11. Emmanuel Saez & Michael R. Veall, 2005. "The Evolution of High Incomes in Northern America: Lessons from Canadian Evidence," American Economic Review, American Economic Association, vol. 95(3), pages 831-849, June.
  12. Thomas Lemieux, 2006. "Post-Secondary Education and Increasing Wage Inequality," NBER Working Papers 12077, National Bureau of Economic Research, Inc.
  13. Slemrod, Joel, 1998. "Methodological Issues in Measuring and Interpreting Taxable Income Elasticities," National Tax Journal, National Tax Association, vol. 51(n. 4), pages 773-88, December.
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Citations

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Cited by:
  1. Hakan Yilmazkuday, 2011. "Intranational Trade and Regional Tax Rates: A Welfare Analysis on the U.S. Economy," Working Papers 1106, Florida International University, Department of Economics.
  2. Emmanuel Saez & Joel B. Slemrod & Seth H. Giertz, 2009. "The Elasticity of Taxable Income with Respect to Marginal Tax Rates: A Critical Review," NBER Working Papers 15012, National Bureau of Economic Research, Inc.
  3. John Creedy & Norman Gemmell, 2011. "Tax Rates and Revenue Changes: Behavioural and Structural Factors," Treasury Working Paper Series 11/05, New Zealand Treasury.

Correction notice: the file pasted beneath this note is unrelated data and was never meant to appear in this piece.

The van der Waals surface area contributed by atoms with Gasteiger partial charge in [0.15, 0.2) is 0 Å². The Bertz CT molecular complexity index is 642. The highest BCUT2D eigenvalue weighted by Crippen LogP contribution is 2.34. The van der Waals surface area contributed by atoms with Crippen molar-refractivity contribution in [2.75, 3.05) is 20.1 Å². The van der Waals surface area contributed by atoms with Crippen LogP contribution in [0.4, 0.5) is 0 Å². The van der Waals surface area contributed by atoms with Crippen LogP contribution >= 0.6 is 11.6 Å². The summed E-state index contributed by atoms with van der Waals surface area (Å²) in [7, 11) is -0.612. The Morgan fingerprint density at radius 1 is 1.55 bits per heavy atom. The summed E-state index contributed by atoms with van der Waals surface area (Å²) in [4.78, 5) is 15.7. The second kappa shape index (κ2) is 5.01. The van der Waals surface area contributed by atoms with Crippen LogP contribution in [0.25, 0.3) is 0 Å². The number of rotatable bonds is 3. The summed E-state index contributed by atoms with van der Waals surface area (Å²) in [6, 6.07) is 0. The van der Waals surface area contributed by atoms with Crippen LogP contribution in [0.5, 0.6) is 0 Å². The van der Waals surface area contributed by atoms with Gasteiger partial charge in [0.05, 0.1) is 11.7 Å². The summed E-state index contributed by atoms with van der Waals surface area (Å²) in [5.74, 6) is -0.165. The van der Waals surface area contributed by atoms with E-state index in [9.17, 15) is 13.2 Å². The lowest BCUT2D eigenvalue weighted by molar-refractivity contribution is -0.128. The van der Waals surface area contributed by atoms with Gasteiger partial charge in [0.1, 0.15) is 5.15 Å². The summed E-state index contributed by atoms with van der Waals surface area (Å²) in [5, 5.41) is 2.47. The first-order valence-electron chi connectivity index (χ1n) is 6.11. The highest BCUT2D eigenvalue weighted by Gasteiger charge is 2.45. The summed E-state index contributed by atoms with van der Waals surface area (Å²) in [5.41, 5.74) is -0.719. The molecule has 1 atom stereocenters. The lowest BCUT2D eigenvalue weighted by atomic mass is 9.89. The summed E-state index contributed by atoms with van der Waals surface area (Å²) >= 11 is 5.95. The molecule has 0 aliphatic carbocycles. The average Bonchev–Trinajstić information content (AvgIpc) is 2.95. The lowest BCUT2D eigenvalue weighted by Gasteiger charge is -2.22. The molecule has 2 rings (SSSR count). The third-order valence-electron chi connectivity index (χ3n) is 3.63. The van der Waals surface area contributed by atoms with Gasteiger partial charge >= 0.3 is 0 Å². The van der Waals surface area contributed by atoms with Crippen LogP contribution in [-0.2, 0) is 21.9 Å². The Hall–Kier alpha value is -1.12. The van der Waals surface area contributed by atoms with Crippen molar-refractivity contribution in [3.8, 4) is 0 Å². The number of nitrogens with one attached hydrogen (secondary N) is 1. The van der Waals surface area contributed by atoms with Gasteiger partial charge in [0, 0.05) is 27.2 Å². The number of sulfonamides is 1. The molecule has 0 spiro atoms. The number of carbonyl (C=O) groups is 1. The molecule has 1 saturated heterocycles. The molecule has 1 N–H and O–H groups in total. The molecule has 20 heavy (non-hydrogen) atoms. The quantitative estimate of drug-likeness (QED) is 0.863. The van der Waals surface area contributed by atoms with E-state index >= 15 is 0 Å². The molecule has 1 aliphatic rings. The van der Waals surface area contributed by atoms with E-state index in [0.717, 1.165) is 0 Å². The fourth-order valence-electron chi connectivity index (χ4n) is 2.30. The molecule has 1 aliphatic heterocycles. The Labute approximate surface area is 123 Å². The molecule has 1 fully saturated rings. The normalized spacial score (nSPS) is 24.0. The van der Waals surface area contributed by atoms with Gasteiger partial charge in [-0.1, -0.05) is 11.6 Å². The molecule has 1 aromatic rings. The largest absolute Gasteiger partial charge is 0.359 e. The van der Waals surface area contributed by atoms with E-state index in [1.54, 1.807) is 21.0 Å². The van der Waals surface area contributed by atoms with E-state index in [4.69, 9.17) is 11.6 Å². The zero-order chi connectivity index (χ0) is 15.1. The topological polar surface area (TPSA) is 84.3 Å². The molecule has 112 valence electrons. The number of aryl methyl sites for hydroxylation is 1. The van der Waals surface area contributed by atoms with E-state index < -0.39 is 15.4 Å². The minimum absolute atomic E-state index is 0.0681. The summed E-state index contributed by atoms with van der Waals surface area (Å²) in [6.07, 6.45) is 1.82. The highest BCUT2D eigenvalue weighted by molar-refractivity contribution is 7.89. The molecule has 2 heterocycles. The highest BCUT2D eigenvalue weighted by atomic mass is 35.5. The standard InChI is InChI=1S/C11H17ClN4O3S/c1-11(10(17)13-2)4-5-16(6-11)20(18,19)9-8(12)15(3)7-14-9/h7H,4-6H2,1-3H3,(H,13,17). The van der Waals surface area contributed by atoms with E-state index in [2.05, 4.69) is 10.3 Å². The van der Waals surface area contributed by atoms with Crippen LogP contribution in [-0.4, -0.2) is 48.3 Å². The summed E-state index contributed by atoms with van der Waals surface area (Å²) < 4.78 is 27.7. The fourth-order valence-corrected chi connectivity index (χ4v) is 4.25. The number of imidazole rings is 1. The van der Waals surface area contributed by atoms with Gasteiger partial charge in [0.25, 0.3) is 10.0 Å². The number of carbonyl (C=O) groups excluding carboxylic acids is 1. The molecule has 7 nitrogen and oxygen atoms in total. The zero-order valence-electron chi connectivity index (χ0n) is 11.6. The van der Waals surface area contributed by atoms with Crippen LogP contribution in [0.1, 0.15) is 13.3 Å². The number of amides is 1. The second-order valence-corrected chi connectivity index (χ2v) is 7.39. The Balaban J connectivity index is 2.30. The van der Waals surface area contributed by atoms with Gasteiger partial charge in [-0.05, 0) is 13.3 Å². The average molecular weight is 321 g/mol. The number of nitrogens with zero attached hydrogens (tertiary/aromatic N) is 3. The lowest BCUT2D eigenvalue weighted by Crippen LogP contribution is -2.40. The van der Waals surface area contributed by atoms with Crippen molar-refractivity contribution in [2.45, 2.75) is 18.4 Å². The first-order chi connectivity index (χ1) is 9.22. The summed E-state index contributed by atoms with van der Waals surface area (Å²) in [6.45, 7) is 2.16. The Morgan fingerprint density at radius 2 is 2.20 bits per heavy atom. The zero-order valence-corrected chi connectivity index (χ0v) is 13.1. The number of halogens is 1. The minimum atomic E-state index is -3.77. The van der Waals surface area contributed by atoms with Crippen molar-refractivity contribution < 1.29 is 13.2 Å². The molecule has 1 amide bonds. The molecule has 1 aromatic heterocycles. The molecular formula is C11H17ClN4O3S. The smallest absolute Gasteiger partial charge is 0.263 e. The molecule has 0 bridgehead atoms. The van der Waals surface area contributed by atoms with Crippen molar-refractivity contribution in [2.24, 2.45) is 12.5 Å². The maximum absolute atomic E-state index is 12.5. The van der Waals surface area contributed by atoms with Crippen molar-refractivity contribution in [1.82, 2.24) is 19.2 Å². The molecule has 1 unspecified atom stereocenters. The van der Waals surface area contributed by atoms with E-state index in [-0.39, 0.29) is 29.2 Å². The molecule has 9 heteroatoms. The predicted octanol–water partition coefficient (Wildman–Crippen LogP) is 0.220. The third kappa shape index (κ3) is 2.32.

4. Creedy, John & Gemmell, Norman, 2012. "Measuring Revenue Responses to Tax Rate Changes in Multi-Rate Income Tax Systems: Behavioural and Structural Factors," Working Paper Series 2430, Victoria University of Wellington, Chair in Public Finance.
  5. Blomquist, Sören & Selin, Håkan, 2008. "Hourly Wage Rate and Taxable Labor Income Responsiveness to Changes in Marginal Tax Rates," Working Paper Series, Center for Fiscal Studies 2009:1, Uppsala University, Department of Economics.
  6. Robert McClelland & Shannon Mok, 2012. "A Review of Recent Research on Labor Supply Elasticities: Working Paper 2012-12," Working Papers 43675, Congressional Budget Office.
  7. Christina D. Romer & David H. Romer, 2012. "The Incentive Effects of Marginal Tax Rates: Evidence from the Interwar Era," NBER Working Papers 17860, National Bureau of Economic Research, Inc.
  8. Singleton, Perry, 2011. "The Effect Of Taxes On Taxable Earnings: Evidence From The 2001 And Related U.S. Federal Tax Acts," National Tax Journal, National Tax Association, vol. 64(2), pages 323-51, June.
  9. Heim, Bradley T., 2010. "The responsiveness of self-employment income to tax rate changes," Labour Economics, Elsevier, vol. 17(6), pages 940-950, December.
  10. Bev Dahlby & Ergete Ferede, 2012. "The effects of tax rate changes on tax bases and the marginal cost of public funds for Canadian provincial governments," International Tax and Public Finance, Springer, vol. 19(6), pages 844-883, December.
  11. John Deskins & William Fox, 2008. "Measuring Behavioral Responses to the Property Tax," International Center for Public Policy Working Paper Series, at AYSPS, GSU paper0816, International Center for Public Policy, Andrew Young School of Policy Studies, Georgia State University.
  12. Henrik Jacobsen Kleven & Esben Anton Schultz, 2011. "Estimating Taxable Income Responses using Danish Tax Reforms," EPRU Working Paper Series 2011-02, Economic Policy Research Unit (EPRU), University of Copenhagen. Department of Economics.